Intro to Sentiment Analysis
“FAST, NEAT, AVERAGE, FRIENDLY, GOOD, GOOD” was the author’s first sentiment.
aka Opinion Mining
 Sentiment analysis is opinion mining.
 Uses Natural Language Processing.
 Dives deep into text anal...
Basic Opinion Mining
 Construct a range of polarity for opinion markers.
 Classify statements by their polarity.
 Analy...
Ranges of Polarity
 Classify emotional states.
 “Angry” can be codified as “upset” or “cross”.
 “Sad” may be “disappoin...
Scaling Systems
 Some words are negative and deserve to be minus 10.
 Some words are neutral and should be equal to five...
Subjective and Objective
Subjectivity and Objectivity
 Starts with classifying a given text (no more than a paragraph).
 Mark the media text as o...
Aspect-Based Sentiment Analysis
 Determine opinions based on features.
 Mark the media text as objective or subjective.
...
Ambiguous and Disambiguation
When Something is Ambiguous
 Detect entity within text, such as person, place or company.
 Get detailed view at entity l...
Disambiguation
 Detect entity within text, such as person, place or company.
 Get detailed view at entity level, not doc...
Entity-Level
 Detect entity within text, such as person, place or company.
 Get detailed view at entity level, not docum...
Keyword-Level Sentiment
 Gleans sentiment for every detected keyword.
 Much more detailed than view at document-level.
...
User-Specified Sentiment
 You, the analyst, target specific words or phrases.
 So you specify a restaurant’s name and re...
Directional Sentiment
 Identifies the commentator and emotional range.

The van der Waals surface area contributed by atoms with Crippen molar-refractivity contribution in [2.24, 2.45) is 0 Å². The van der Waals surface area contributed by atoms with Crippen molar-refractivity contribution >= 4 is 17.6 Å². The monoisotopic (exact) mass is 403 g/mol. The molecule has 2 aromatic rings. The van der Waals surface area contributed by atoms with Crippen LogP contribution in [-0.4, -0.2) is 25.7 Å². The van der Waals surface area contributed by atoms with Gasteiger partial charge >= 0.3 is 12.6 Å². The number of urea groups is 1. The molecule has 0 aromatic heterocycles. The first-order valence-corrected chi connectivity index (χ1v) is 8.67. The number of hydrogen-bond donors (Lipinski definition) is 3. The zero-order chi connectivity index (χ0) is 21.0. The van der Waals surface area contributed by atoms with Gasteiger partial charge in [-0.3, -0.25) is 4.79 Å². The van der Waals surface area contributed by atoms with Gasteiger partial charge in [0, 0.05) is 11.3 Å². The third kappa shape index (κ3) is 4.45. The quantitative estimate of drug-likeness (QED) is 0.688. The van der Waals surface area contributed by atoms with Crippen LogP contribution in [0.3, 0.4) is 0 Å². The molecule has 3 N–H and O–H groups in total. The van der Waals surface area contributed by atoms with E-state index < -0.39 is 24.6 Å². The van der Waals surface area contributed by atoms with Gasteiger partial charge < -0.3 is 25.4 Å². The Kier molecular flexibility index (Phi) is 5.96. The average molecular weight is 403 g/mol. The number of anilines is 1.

 First, discover the incident where emotion is ex...
Disambiguation by Location
 Identifies the exact point on the earth.
 Use contextual cues.
 Perhaps where something is ...
Disambiguation: Meta Data
 Meta data provides data about data.
 Links can remove ambiguity.
 Past geographical movement...
Entity Subtypes
 Author is a real person.
 Author is a man.
 Man’s name is Paul O’Connell.
 This Paul O’Connell is Mun...
Exact Quotations
 What was said.
 Who said what.
 When it was said.
 Where it was said.
 This exactness provides cont...
Author Profile
 Analyse the text.
 Validate the context.
 Extract the concept.
 Extract the keywords.
 Apply to autho...
References
 Turney and Pang applied methods for detecting polarity at the document level.
 Pang and Snyder classified do...
Useful Links
 For Immediate Release G+ Community
 Marketing Over Coffee Podcast
 KD Paine’s Blog
 The Alchemy Blog
Continue the Discussion
 Use the Google Doc.
 Consult Moodle.
 Shout to @topgold
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Intro to Sentiment Analysis

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A brief introduction for business students in the Limerick Institute of Technology, Ireland.

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  • This is the first look at sentiment analysis during a discussion with business students in the Limerick Institute of Technology in October 2013. It is based on professional experience shared by Bernard @topgold Goldbach, Katie @kdpaine Paine, Neville @jangles Hobson, Christopher @cspenn Penn and The Alchemy Group. The author of this deck lives at http://www.insideview.ie.
  • Sentiment analysis  (also known as  opinion mining ) refers to the use of  natural language processing ,  text analysis  and  computational linguistics  to identify and extract subjective information in source materials. Generally speaking, sentiment analysis aims to determine the attitude of a speaker or a writer with respect to some topic or the overall contextual polarity of a document. The attitude may be his or her judgment or evaluation (see  appraisal theory ), affective state (that is to say, the emotional state of the author when writing), or the intended emotional communication (that is to say, the emotional effect the author wishes to have on the reader).
  • A basic task in sentiment analysis is classifying the  polarity  of a given text at the document, sentence, or feature/aspect level — whether the expressed opinion in a document, a sentence or an entity feature/aspect is positive, negative, or neutral. Advanced, "beyond polarity" sentiment classification looks, for instance, at emotional states such as "angry," "sad," and "happy."